image description
Ty Allan Jackson and Sen. Adam Hinds together, with Jackson’s 2019 Black Excellence on the Hill Award (left) and Shirley Edgerton and Rep. Tricia Farley-Bouvier celebrate her 2019 Black Excellence Award in the historic Chamber of the House of Representatives.

Edgerton, Jackson Receive 'Black Excellence on the Hill' Award

Print Story | Email Story

PITTSFIELD, Mass. — Two Pittsfield residents were honored with a 2019 "Black Excellence on the Hill" award during a State House ceremony on Monday, Feb. 4.

Ty Allan Jackson, local author, literacy advocate, publisher and motivational speaker, and Shirley Edgerton, founder and director of the Rites of Passage and Empowerment Program, director of Youth Alive and cultural proficiency coach for the Pittsfield Public Schools, were honored by the Massachusetts Black and Latino Legislative Caucus.

Jackson was nominated for this recognition by state Sen. Adam Hinds and Edgerton was nominated by state Rep. Tricia Farley-Bouvier

The MBLLC celebrates Black History month and the leaders who make Massachusetts communities thrive annually.  The "Black Excellence on the Hill Award" is presented to local leaders, nominated by their state legislators, for their work in civic engagement, education, business and other notable fields. It is a celebration of black culture, excellence and achievement in the commonwealth.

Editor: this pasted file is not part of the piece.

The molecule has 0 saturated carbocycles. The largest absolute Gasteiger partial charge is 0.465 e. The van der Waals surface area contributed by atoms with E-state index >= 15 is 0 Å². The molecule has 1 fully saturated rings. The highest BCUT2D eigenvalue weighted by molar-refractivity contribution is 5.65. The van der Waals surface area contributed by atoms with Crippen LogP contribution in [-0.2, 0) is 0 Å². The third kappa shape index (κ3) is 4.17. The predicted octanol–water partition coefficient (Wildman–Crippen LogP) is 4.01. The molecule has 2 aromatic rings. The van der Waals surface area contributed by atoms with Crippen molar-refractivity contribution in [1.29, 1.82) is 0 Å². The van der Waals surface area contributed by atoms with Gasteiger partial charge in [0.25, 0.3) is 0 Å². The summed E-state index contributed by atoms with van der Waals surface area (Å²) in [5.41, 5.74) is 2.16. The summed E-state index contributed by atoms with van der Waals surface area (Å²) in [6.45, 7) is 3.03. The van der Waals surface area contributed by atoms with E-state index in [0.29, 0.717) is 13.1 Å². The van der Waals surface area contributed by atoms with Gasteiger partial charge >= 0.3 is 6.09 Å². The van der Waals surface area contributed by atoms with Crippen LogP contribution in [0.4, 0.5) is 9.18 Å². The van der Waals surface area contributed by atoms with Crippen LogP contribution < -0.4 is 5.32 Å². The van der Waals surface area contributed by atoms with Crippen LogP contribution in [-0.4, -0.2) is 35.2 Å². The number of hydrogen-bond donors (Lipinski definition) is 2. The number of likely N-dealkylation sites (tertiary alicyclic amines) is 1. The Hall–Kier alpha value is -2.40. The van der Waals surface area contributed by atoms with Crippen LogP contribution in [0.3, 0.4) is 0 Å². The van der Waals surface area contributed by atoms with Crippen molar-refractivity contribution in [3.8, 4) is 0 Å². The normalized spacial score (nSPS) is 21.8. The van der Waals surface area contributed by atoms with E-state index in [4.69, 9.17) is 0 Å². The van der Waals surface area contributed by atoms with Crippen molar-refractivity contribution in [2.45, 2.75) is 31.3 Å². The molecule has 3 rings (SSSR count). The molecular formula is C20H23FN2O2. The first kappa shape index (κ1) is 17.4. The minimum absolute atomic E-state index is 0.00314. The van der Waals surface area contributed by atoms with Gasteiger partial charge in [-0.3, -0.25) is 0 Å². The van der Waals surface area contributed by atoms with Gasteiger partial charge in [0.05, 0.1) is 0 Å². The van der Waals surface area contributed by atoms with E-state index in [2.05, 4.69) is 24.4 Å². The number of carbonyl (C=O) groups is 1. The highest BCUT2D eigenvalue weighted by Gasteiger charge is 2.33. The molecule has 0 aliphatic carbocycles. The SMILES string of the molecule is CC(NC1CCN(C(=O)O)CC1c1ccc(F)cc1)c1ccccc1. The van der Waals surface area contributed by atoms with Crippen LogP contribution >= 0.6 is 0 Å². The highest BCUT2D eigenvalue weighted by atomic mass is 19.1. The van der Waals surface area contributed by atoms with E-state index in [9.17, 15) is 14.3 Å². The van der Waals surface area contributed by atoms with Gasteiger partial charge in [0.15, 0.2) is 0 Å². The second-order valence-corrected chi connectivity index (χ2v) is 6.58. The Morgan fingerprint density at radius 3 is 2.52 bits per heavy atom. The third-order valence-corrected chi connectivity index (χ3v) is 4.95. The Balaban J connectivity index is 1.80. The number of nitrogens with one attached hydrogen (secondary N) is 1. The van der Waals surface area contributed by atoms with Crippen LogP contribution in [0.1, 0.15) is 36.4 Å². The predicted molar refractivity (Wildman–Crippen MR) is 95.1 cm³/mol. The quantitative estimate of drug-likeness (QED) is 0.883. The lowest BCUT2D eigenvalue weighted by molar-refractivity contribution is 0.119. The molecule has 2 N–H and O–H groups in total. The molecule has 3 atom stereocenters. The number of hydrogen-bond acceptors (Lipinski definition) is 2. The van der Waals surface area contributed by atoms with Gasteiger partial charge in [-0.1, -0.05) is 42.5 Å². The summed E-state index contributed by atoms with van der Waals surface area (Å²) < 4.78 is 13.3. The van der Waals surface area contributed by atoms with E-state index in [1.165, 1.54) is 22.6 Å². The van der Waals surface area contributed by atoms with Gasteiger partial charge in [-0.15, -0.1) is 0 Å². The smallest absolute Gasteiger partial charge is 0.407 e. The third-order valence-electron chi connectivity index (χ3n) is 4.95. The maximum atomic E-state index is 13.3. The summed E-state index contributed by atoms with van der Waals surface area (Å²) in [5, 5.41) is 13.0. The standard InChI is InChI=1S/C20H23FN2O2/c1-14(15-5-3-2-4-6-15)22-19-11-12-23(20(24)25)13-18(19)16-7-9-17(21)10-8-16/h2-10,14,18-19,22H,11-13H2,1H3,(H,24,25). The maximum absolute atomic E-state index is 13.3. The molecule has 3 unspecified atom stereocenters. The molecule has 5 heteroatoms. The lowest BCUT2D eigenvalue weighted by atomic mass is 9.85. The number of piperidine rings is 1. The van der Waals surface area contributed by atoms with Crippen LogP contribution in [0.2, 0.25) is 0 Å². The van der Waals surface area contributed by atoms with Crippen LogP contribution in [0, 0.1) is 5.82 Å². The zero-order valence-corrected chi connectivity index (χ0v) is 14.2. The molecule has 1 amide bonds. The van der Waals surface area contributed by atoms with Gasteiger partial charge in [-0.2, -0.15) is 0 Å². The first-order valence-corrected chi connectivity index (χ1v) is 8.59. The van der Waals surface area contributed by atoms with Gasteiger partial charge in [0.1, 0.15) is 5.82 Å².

"Ty has been a true leader in ensuring kids of color get to see themselves in children's books. His work has also been used to promote financial literacy in schools nationwide. He is an inspiration, and I am honored to call him my friend," Hinds said.

Jackson is the founder of Big Head Books, a literacy organization in Pittsfield that seeks to introduce children to the joys of reading. He travels to schools, youth organizations and various professional settings nationwide inspiring children and educating adults about the impacts of illiteracy. A two-time TedX presenter, he believes that literacy is the foundation for a successful life and promotes it with humor and enthusiasm.